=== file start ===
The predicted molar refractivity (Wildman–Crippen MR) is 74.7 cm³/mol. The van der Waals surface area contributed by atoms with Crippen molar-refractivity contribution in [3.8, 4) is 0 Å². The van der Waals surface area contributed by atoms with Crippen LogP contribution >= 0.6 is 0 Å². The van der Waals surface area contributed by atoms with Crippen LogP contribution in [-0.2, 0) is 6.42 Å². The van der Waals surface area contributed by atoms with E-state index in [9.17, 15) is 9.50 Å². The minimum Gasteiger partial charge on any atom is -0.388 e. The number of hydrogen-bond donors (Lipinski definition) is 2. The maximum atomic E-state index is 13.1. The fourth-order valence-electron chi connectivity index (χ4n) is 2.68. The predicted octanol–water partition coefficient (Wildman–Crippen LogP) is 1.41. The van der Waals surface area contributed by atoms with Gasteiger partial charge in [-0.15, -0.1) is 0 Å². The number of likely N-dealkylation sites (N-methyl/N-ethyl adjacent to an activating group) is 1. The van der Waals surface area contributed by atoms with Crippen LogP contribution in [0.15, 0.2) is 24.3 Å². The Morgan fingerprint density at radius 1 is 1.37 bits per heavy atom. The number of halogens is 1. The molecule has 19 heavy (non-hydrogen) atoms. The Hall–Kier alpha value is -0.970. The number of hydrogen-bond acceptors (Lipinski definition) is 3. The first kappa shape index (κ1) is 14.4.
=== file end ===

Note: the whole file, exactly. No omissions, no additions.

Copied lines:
The predicted molar refractivity (Wildman–Crippen MR) is 74.7 cm³/mol. The van der Waals surface area contributed by atoms with Crippen molar-refractivity contribution in [3.8, 4) is 0 Å². The van der Waals surface area contributed by atoms with Crippen LogP contribution >= 0.6 is 0 Å². The van der Waals surface area contributed by atoms with Crippen LogP contribution in [-0.2, 0) is 6.42 Å². The van der Waals surface area contributed by atoms with E-state index in [9.17, 15) is 9.50 Å². The minimum Gasteiger partial charge on any atom is -0.388 e. The number of hydrogen-bond donors (Lipinski definition) is 2. The maximum atomic E-state index is 13.1. The fourth-order valence-electron chi connectivity index (χ4n) is 2.68. The predicted octanol–water partition coefficient (Wildman–Crippen LogP) is 1.41. The van der Waals surface area contributed by atoms with Gasteiger partial charge in [-0.15, -0.1) is 0 Å². The number of likely N-dealkylation sites (N-methyl/N-ethyl adjacent to an activating group) is 1. The van der Waals surface area contributed by atoms with Crippen LogP contribution in [0.15, 0.2) is 24.3 Å². The Morgan fingerprint density at radius 1 is 1.37 bits per heavy atom. The number of halogens is 1. The molecule has 19 heavy (non-hydrogen) atoms. The Hall–Kier alpha value is -0.970. The number of hydrogen-bond acceptors (Lipinski definition) is 3. The first kappa shape index (κ1) is 14.4.